˜M−1A∗ =Diag(˜ΨT0,˜ΨT1,⋯,˜ΨTr0−1)⋅(ΠT⊗Ip)⋅(A⊗1p×1) =Diag(˜ΨT0,˜ΨT1,⋯,˜ΨTr0−1)⋅(ΠT⋅A)⊗(Ip⋅1p×1) =Diag(˜ΨT0,˜ΨT1,⋯,˜ΨTr0−1)⋅[(ΠT⋅A)⊗1p×1] =(ΠT⋅A)⊗1p×1. (15)

The last equality is justified by the fact that the matrix can be thought as the composition of vectors that having either the form of or , and are thus invariant to permutations. Hence, we have

 B∗T⋅˜M−1⋅A∗ =B∗T⋅[(ΠT⋅A)⊗1p×1] (16) =(BT⊗11×p)⋅[(ΠT⋅A)⊗1p×1] =(BT⋅ΠT⋅A)⊗(11×p⋅1p×1). (17)

The product corresponds to the sum of ones. Therefore it is equal to when is odd and equal to otherwise. Based on these considerations, we obtain

 B∗T˜M−1A∗={0z×zif p is evenBTΠTAif p is odd, (18)

and so we can define the matrix , such that

 D={Izif p is even,Iz+BTΠTAif p is odd. (19)

So, combining these results, regardless of the parity of , we have that

 ˜Q−1=˜MT+˜MTA∗D−1B∗T˜MT. (20)

This expression can be further simplified by considering the special structure of the involved matrices, thus obtaining the following expression for that is convenient from the complexity standpoint:

 ˜Q−1=˜MT+(ΠT⋅A⋅BT⋅ΠT)⊗1p×p. (21)

We report the full derivation in Appendix A.

Based on this analysis, we note that the choice of an even simplifies the computation of and , since it guarantees that can always be inverted because . However, it has been recently shown that using circulant blocks with even size may reduce the security of the systems relying on them [13]. Therefore, it is advisable to choose odd values of , although in this case the non-singularity of is no longer guaranteed and more than one attempt may be needed to generate a non-singular . We point out that, in the case of assuming small values (such as the ones we consider in this paper) this choice has a negligible impact on the efficiency of the scheme, since generating and checking its non-singularity is fast.

### 2.3 Public key generation

The public key is simply computed as

 ˜H′=˜Q−1˜H˜S−1. (22)

Exploiting the systematic structure of , we have

 ˜H′=[˜Q−1˜VT∣∣˜Q−1]˜S−1. (23)

### 2.4 Signature Generation

In order to implement the function introduced in Section 2, let us consider a constant weight encoding function that takes as input a binary vector of given length and returns a length- vector with weight . In particular, given a message that must be signed, we choose , where is a public hash function. The input given to the constant weight encoding function is the concatenation of the digest with the binary representation of the parameter , which can be the value of a counter or a pseudo-random integer variable. In other words, given a message , the parameter is used to obtain several different outputs from the constant weight encoding function. This feature is necessary because, as we explain in section 2.4.2, the output of must be in the kernel of . If, for a given , the current output does not verify this property, we just change the value of and try again. The signature of a message is constituted by the binary string and the chosen value of , denoted as . In the signature generation, is a codeword of the code with weight , and is an error vector with weight which is generated from and through the function .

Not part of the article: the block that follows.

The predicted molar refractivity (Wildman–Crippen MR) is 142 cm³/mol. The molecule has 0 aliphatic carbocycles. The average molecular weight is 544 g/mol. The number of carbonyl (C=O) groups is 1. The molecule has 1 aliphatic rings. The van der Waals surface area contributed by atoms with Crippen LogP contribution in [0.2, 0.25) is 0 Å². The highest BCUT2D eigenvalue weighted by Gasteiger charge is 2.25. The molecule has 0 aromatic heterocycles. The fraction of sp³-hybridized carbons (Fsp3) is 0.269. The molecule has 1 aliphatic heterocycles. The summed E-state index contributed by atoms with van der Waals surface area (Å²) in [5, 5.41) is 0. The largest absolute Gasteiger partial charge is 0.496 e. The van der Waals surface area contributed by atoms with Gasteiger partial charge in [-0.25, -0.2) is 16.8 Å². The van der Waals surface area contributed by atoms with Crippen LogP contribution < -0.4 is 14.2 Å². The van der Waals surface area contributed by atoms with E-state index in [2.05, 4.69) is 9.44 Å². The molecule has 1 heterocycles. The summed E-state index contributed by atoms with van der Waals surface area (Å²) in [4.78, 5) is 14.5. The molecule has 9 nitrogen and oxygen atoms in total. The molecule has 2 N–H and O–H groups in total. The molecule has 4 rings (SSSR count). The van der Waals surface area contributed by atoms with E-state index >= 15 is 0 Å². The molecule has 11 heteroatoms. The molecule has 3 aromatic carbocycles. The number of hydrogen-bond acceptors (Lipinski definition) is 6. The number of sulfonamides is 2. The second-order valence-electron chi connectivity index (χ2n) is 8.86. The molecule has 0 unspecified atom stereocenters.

#### 2.4.1 Random codeword generation

Each signature is built upon a random sparse codeword , with weight . As we explained in Section 2.1, such a codeword can be easily obtained by choosing , with being a small integer. Let be the length- information sequence corresponding to ; thanks to the systematic form of , we have

 c=u˜G=[u|u˜V]. (24)

This means that we can easily obtain such a codeword randomly picking a sequence of weight and computing the corresponding codeword as in eq. (24) picking a different set of codewords to be added together if the weight of the sum does not fit.

#### 2.4.2 Error vector generation

In order to generate the error vector , we first compute its syndrome as the digest of the message , through the function , by choosing a value of such that the product has the same weight of . Subseuently, the error vector is obtained as . We point out that the constraint on the weight of can be simply satisfied by imposing . Indeed, recalling Eq. (12), we have

 s′ =˜Qs=˜Ms+˜Rs =˜Ms+A∗B∗Ts =˜Qs+(A⊗1p×1)(BT⊗11×p)s.

Since is a permutation matrix, when the product is null, just corresponds to a permuted version of . This condition can be checked efficiently. First of all, let us write , where each is a length- sequence. In the same way, we write . Through some straightforward computations, it can be verified that only when the sum of the Hamming weights of the blocks indexed by the -th row of is even.